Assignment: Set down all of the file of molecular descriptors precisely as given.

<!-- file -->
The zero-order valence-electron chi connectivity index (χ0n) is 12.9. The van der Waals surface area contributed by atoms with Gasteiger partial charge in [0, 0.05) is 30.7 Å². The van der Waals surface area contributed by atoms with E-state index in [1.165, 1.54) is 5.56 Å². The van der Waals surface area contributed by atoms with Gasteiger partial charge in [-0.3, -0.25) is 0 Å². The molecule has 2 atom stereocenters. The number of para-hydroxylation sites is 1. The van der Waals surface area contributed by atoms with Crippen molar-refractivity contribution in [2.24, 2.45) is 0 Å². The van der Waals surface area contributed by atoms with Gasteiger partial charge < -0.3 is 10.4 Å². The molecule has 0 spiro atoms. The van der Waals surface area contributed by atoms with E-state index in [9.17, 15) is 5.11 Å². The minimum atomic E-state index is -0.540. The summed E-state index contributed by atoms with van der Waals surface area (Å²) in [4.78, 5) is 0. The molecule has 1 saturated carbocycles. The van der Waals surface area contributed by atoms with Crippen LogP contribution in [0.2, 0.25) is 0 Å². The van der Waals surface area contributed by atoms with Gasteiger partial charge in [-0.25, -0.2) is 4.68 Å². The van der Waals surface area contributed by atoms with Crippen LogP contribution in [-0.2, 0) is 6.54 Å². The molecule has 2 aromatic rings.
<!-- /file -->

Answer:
The zero-order valence-electron chi connectivity index (χ0n) is 12.9. The van der Waals surface area contributed by atoms with Gasteiger partial charge in [0, 0.05) is 30.7 Å². The van der Waals surface area contributed by atoms with E-state index in [1.165, 1.54) is 5.56 Å². The van der Waals surface area contributed by atoms with Gasteiger partial charge in [-0.3, -0.25) is 0 Å². The molecule has 2 atom stereocenters. The number of para-hydroxylation sites is 1. The van der Waals surface area contributed by atoms with Crippen molar-refractivity contribution in [2.24, 2.45) is 0 Å². The van der Waals surface area contributed by atoms with Gasteiger partial charge < -0.3 is 10.4 Å². The molecule has 0 spiro atoms. The van der Waals surface area contributed by atoms with E-state index in [9.17, 15) is 5.11 Å². The minimum atomic E-state index is -0.540. The summed E-state index contributed by atoms with van der Waals surface area (Å²) in [4.78, 5) is 0. The molecule has 1 saturated carbocycles. The van der Waals surface area contributed by atoms with Crippen LogP contribution in [0.2, 0.25) is 0 Å². The van der Waals surface area contributed by atoms with Gasteiger partial charge in [-0.25, -0.2) is 4.68 Å². The van der Waals surface area contributed by atoms with Crippen LogP contribution in [-0.2, 0) is 6.54 Å². The molecule has 2 aromatic rings.